MIL cuts your kid's hair without asking: Is it OK? - Mothering Forums

View Poll Results: Is it OK for your MIL to cut your kid's hair?
Yes - we share responsibility in the child's appearance OR if it was necessary, she can do it 3 2.05%
No - this is an overstepping of bounds 131 89.73%
Maybe - explain in comment 12 8.22%
None of the above 0 0%
Voters: 146. You may not vote on this poll

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#1 of 68 Old 06-03-2011, 11:19 AM - Thread Starter
 
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I picked up my kid from my mother-in-law, an amazing woman with infinite energy to devote to helping me, and noticed his hair was... different.


"Oh, his hair was poking him in the face," she said, "so I cut it a little."

 

The hair that I'd been growing out for months was gone, and his bangs were crooked.  He had a very bad bowl cut.  In anticipation for our upcoming vacation, I'd been growing it out so that I could cut his hair (or get it cut professionally) before leaving on the trip, so that he'd look like a dashing toddler in our vacation photos.  He has very thin hair, and finally has a nontrivial amount of it, so growing it out was important in making his head look full.

 

When I heard that she'd cut his hair without asking me, inside, I was mad.  But I said, "Thank you," because my mother-in-law's culture prevents me from expressing criticism of an elder.

 

For me, I feel this was an overstepping of the boundaries.  It's my kid's hair, and she should have at least asked first, or, even better, gently suggested that I cut his hair, if it was indeed poking him in the face (usually I brush it to the side so that it doesn't bother him).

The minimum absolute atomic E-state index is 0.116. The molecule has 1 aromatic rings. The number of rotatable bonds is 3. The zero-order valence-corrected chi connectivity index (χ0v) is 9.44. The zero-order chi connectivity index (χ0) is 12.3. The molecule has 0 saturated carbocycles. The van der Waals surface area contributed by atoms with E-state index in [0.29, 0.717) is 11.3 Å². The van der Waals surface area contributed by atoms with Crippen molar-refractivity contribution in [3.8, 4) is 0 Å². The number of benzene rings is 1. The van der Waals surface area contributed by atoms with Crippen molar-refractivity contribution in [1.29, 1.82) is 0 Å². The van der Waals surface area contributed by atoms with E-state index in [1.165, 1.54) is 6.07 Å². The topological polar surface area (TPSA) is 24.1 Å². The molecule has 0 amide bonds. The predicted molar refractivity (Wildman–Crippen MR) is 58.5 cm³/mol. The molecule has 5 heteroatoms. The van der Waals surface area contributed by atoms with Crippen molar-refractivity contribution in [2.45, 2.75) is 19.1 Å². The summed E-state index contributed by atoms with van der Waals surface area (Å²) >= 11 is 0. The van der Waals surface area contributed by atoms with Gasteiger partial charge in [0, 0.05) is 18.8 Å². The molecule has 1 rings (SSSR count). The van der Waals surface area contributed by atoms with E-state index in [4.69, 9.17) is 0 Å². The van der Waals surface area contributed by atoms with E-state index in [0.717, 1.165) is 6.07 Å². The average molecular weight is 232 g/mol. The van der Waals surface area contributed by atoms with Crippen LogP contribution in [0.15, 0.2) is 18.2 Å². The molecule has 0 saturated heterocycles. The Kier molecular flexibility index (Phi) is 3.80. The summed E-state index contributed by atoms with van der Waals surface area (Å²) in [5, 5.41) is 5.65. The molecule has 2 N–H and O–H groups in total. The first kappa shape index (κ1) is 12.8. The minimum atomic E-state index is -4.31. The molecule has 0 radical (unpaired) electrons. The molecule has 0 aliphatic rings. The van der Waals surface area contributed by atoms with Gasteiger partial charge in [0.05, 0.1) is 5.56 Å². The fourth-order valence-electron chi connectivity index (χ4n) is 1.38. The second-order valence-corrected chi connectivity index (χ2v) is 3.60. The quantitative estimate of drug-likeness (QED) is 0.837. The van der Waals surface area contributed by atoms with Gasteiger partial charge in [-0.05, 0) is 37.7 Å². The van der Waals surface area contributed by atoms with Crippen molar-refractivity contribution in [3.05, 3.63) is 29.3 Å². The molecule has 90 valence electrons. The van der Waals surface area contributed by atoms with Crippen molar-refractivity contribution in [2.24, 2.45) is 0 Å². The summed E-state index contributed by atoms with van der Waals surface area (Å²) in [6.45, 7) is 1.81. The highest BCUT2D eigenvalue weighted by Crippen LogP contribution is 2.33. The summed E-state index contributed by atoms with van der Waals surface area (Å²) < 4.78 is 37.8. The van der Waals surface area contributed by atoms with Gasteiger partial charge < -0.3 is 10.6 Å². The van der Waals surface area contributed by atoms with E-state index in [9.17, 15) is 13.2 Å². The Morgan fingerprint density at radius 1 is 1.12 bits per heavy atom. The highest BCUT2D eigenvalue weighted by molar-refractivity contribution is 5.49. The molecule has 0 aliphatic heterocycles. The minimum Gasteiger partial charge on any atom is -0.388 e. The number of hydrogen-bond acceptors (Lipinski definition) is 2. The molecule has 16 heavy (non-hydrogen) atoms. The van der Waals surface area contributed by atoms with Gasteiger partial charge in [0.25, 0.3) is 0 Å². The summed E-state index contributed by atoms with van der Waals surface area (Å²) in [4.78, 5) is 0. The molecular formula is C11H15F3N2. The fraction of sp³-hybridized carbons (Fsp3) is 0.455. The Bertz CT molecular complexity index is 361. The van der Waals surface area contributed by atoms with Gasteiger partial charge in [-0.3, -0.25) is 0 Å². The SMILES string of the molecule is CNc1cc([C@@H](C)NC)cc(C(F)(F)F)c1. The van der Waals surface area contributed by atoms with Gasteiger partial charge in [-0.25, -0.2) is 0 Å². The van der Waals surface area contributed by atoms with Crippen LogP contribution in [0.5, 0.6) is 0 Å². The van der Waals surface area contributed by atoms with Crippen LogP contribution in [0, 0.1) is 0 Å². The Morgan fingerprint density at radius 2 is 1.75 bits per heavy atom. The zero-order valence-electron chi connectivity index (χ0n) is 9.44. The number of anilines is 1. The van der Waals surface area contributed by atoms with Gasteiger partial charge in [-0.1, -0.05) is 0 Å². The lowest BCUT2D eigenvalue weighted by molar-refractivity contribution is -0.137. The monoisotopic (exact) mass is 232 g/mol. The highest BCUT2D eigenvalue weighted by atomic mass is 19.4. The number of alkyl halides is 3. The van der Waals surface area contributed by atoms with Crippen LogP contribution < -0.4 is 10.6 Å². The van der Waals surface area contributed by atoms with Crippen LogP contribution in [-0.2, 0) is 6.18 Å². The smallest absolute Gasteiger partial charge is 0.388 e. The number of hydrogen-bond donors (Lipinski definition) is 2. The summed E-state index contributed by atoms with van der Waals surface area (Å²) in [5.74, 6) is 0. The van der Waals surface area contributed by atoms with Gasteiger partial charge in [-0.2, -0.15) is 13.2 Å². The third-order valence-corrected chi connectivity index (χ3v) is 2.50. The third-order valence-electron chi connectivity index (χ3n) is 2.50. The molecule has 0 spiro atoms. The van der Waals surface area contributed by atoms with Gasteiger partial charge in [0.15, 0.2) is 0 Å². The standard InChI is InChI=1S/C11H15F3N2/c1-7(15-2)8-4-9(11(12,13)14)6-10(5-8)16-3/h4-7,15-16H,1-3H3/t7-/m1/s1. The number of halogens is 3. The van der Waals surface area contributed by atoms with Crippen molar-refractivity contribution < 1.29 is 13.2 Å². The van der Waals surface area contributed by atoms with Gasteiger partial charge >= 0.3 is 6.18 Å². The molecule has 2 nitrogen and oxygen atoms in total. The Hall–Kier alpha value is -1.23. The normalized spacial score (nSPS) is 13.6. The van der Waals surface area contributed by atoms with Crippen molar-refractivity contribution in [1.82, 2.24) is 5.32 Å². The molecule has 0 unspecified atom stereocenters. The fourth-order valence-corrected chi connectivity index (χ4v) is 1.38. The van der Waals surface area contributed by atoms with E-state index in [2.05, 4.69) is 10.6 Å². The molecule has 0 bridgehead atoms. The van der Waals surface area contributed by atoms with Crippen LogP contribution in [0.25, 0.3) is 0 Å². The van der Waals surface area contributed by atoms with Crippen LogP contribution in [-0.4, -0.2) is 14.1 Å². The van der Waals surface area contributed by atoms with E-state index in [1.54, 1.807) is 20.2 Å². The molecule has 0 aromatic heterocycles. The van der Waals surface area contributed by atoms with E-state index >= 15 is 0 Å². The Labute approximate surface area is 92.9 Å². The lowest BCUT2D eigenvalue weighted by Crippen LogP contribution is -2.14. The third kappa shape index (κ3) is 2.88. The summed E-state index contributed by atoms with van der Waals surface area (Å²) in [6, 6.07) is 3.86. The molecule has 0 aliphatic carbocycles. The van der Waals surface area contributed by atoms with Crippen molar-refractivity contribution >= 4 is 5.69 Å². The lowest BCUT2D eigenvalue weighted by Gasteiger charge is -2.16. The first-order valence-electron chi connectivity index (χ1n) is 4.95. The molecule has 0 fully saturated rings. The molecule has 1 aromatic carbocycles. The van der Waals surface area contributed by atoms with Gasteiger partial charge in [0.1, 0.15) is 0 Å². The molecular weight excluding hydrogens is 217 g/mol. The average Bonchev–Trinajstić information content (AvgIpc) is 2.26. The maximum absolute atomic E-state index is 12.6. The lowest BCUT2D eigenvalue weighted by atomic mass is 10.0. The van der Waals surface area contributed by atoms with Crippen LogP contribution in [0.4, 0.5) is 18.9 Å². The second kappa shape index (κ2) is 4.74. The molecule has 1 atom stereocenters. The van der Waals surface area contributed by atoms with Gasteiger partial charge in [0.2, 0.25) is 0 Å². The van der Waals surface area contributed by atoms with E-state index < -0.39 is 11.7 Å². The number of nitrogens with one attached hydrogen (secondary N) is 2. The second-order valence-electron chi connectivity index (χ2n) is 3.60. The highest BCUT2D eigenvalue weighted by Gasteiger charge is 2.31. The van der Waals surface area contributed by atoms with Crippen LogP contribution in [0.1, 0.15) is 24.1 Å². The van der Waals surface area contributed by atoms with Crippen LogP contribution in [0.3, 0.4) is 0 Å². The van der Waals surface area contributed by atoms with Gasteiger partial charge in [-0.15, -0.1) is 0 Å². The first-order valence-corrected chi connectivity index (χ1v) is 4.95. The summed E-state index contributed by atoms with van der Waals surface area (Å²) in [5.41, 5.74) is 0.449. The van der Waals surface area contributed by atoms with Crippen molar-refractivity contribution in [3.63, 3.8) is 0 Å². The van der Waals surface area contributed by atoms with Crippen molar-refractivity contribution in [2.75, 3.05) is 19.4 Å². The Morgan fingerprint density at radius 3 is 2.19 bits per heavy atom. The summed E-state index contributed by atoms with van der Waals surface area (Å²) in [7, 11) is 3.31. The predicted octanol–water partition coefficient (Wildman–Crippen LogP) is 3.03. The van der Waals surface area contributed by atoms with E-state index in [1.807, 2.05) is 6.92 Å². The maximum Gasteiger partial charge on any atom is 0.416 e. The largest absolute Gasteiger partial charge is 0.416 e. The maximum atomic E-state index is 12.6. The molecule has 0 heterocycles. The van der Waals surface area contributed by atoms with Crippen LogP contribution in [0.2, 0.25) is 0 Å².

Now he has terribly short, crooked bangs, and I'm upset.

 

What about you -- is it OK for your MIL to cut your kid's hair?  What would you do?


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#2 of 68 Old 06-03-2011, 11:24 AM
 
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I would have been really, really angry.  I probably would have mumbled through saying something like "I wish you had asked me first."  Sometimes people's "help" is not helpful.  I am sorry for what happened greensad.gif I get what you are saying about trying to be respectful of her culture, but I still would have been seriously displeased and p.o.'d.


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#3 of 68 Old 06-03-2011, 12:28 PM
 
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I have a friend whose MIL did this. It was her last unsupervised visit with the kids.  (Not just because of that--it was just the last straw in her case.)  I personally think it's totally overstepping and I would be mad.

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#4 of 68 Old 06-03-2011, 12:29 PM
 
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My own mother-in-law had this happen to her when she was a young mom.  Dh was about 3 and had the most beautiful locks of curly black hair.  She left him with his grandmother (her mother-in-law) and she had cut it short.  Dh is 36.  MIL carries a grudge to this day.

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#5 of 68 Old 06-03-2011, 01:12 PM
 
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my MIL cut her great granddaughters bangs not too long ago, and the girls mom (MILs granddaughter) didnt even blink an eye. i even mentioned, "Oh, i see *her name* cut A's bangs. are you ok with that?" Her reply was, "well, they were kinda long."